Out of nowhere it comes, often randomly, and unrelated to someone’s depression or joy. It’s a creeping suspicion that music artist Nichole Nordeman described like this:
I admit that in my darkest hours I’ve asked: what if?
What if we’ve created some kind of man-made faith like this?
Out of good intention or emotional invention
And after life is through, there will be no You?
— from “Fool for You”
For Christians: How do we deal with such flickers of suspicion? (For non-Christians, I could cite a few verses about how they deal with opposite wonderings about God’s existence and rights to rule!) Or does this always count as suspicious? Maybe our imaginations simply go that direction to do some speculating: Hey, if God didn’t exist, if people had simply made up this thing called the Bible and Christianity, how would that go? Then later we thank God that He grants us the favor of His existence and goodness, and go on.
Still, more-serious questionings exist. How do we address those? For me it’s usually recognition of all God has done, the wonder of the world, the many aspects of life that simply make no sense, and not a few apologetics arguments based on what we observe of design in the universe, morality, and everyone’s contradiction of a Godless world.
Yet there’s another series of rather dark thoughts that occasionally break into my brain, more specifically related to Christian speculative fiction — and why readers enjoy it.
Slippery stone slopes
“Pyramid” describes this unfortunate mindset well. John Otte’s column yesterday included a pyramid reference and even graphic, which reminded me of this long held-over suspicion. However, my emphasis is very different: asking if it’s not only me who may give into, or must fight off, some pyramid-scheme notions.
Maybe some businessperson can describe for us any difference between the pyramid scheme and the multilevel marketing system; they don’t seem much different to me. In the pyramid scheme, the goal is to make “friends” (of a sort) and more importantly gain access to their trust and resources, in order to rise higher up the slope of success. All the while, of course, other people will almost always be above you, because they’ve already ascended further. You look up to them and give them trust and even resources, mainly for the reason that they are projections, avatars, of where you want to be yourself.
Right about now, images of crooked capitalists and fake-cash-turned-real-through-bluffing come to mind. But I contend this happens in other ways, too:
- Teen-sensation concerts. All questions of a performer’s talent aside, I’ve often asked myself: how many of those delighted fans are there because they truly love the performer herself, and how many are there because they see the performer as a projection of their own desires and lusts for money and fame? This seemed especially apparent to me when I saw a partial “Hannah Montana” concert song (remember that?) all about the fact that people were singing and watching the concert song. So the perpetual-motion machine has been invented.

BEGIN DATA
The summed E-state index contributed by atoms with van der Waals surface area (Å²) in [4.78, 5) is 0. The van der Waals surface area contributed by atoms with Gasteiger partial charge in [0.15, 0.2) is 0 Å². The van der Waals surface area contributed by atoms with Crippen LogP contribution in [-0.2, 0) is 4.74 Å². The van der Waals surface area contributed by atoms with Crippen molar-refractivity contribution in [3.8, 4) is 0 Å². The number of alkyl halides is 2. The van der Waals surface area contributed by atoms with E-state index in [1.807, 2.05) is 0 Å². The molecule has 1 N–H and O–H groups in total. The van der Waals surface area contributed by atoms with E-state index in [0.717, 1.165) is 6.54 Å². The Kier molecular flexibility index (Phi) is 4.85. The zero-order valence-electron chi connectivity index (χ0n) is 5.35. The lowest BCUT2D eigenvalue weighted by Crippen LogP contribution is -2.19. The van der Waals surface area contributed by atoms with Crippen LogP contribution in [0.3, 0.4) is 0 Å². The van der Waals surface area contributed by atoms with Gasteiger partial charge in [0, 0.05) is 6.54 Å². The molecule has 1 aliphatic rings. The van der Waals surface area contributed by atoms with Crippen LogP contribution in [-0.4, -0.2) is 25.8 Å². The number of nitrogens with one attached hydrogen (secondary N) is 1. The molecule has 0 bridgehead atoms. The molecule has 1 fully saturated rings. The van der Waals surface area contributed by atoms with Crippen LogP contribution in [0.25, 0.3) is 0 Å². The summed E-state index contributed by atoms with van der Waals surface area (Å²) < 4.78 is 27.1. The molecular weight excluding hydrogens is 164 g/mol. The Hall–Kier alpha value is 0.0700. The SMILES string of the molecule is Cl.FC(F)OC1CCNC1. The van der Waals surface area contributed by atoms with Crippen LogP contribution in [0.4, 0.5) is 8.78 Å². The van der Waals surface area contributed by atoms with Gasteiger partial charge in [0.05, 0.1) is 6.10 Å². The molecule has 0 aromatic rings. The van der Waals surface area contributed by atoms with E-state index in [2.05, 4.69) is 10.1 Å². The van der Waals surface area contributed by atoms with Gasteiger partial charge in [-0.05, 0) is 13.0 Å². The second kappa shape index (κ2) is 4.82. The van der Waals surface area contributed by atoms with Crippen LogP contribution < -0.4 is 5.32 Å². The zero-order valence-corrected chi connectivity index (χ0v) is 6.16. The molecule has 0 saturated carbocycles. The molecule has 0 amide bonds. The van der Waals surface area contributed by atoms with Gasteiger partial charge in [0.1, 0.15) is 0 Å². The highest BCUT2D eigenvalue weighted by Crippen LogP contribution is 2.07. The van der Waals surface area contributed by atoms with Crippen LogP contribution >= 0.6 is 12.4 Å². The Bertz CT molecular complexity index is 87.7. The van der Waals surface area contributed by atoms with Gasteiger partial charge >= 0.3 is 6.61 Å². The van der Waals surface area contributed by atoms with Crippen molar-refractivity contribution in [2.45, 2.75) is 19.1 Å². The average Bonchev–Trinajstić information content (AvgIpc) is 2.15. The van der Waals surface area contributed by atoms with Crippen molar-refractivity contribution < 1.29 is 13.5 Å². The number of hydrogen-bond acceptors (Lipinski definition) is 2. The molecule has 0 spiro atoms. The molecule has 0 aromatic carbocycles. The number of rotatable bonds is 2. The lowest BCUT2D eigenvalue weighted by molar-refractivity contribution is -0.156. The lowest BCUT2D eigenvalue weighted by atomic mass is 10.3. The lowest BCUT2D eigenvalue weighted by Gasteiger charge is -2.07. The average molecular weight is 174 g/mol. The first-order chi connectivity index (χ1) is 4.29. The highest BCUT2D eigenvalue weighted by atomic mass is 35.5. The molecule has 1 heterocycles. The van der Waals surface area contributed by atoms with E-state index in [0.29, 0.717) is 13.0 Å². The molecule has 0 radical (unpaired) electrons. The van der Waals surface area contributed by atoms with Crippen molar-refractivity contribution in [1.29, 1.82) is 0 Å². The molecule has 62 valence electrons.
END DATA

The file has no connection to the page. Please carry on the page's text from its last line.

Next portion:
- Athletics. Today’s column is delayed partly because of my work yesterday afternoon to finish a news feature, of a genre I rarely attempt: sports. I am not a sports guy. This is partly because, well, I’m simply not naturally bent that way, and partly because I see some sports fandom — not all — being based upon the avatar wish-fulfillment edifice. Some men enjoy sports not because they see athletes they truly enjoy and appreciate on the field or court, but because they see projections of themselves out there. Often they’ll hearken back to their own school games and slip into that alternate world where they, instead, are the stars.
Christianity. This is closely related to my original point about faith-suspicions. In my darkest hours I’ve asked what if — what if some Christians who are skilled with truth and doctrine-wrangling and such, enjoy these, and teachers skilled with these, mainly because such teachers are projections of where they’d like to be? I’ll make it more personal: do I enjoy the ministries of James White or Kevin DeYoung because they serve as personal wish-fulfillment avatars? Hey, perhaps I could be a big apologetics or theology leader, and have Fans to Learn from Me.
Reading into things
That might have been easier, applying pyramid-scheme possibilities to those issues. Now to consider Christian speculative fiction. My suspicion goes something like this:
1) Do most Christian speculative readers enjoy such stories because of their intrinsic value? …
I like this novel because it’s imaginative and enjoyable. This is an awesome tale; its themes Godly and provocative and its hero, plot, style and story-world very well done. Thank God for His talent in creating this writer, whose talent reflects Him.
2) Or do the majority of Christian speculative readers enjoy such stories mainly because of their own hopes to write stories like that themselves?
I like this novel because it reminds me of my own story, already in progress. In fact, I must admit I secretly hope I can be friends with this novelist or become associated with him/her because he/she might help me attain a similar position. Yes, I did enjoy the story, but this novelist is also my projection, my avatar, reminding me of how I see myself. More than my admiring the artistry and labor of this work’s creator, I’d rather have made it myself.
It’s very difficult for me to describe this. Of course I’m an aspiring novelist myself. Of course I’d like to get published and “network,” all for the goal of sharing my stories with others. This is not sinful. I’d even like to earn a living that way, if possible. But I almost wish I were not like this. Perhaps I could enjoy novels even more, without that stigma.
Consequently, I also wonder: do most Christian-speculative readers think this? And if so, if books have few non-writer readers only, is there any hope for this genre to grow?